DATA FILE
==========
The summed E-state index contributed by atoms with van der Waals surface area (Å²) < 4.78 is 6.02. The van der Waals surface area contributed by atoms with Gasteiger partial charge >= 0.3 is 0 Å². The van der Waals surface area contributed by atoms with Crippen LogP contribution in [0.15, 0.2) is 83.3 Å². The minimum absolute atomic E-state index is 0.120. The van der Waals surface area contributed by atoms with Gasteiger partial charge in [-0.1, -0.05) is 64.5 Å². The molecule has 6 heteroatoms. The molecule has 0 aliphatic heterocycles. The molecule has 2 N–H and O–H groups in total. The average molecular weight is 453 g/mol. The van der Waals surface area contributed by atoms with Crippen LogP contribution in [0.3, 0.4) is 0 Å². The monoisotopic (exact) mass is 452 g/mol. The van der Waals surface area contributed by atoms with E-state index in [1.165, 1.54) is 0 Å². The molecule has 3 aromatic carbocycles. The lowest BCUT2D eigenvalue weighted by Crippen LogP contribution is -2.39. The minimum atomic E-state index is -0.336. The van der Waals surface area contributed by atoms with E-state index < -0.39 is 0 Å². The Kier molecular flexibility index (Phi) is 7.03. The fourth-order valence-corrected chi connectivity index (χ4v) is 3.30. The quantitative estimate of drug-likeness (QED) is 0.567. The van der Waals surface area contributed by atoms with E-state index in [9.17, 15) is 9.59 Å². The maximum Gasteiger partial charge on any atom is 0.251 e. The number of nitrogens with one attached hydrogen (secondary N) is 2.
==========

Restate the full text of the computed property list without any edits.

The summed E-state index contributed by atoms with van der Waals surface area (Å²) < 4.78 is 6.02. The van der Waals surface area contributed by atoms with Gasteiger partial charge >= 0.3 is 0 Å². The van der Waals surface area contributed by atoms with Crippen LogP contribution in [0.15, 0.2) is 83.3 Å². The minimum absolute atomic E-state index is 0.120. The van der Waals surface area contributed by atoms with Gasteiger partial charge in [-0.1, -0.05) is 64.5 Å². The molecule has 6 heteroatoms. The molecule has 0 aliphatic heterocycles. The molecule has 2 N–H and O–H groups in total. The average molecular weight is 453 g/mol. The van der Waals surface area contributed by atoms with Crippen LogP contribution in [0.3, 0.4) is 0 Å². The monoisotopic (exact) mass is 452 g/mol. The van der Waals surface area contributed by atoms with E-state index in [1.165, 1.54) is 0 Å². The molecule has 3 aromatic carbocycles. The lowest BCUT2D eigenvalue weighted by Crippen LogP contribution is -2.39. The minimum atomic E-state index is -0.336. The van der Waals surface area contributed by atoms with E-state index < -0.39 is 0 Å². The Kier molecular flexibility index (Phi) is 7.03. The fourth-order valence-corrected chi connectivity index (χ4v) is 3.30. The quantitative estimate of drug-likeness (QED) is 0.567. The van der Waals surface area contributed by atoms with E-state index in [9.17, 15) is 9.59 Å². The maximum Gasteiger partial charge on any atom is 0.251 e. The number of nitrogens with one attached hydrogen (secondary N) is 2.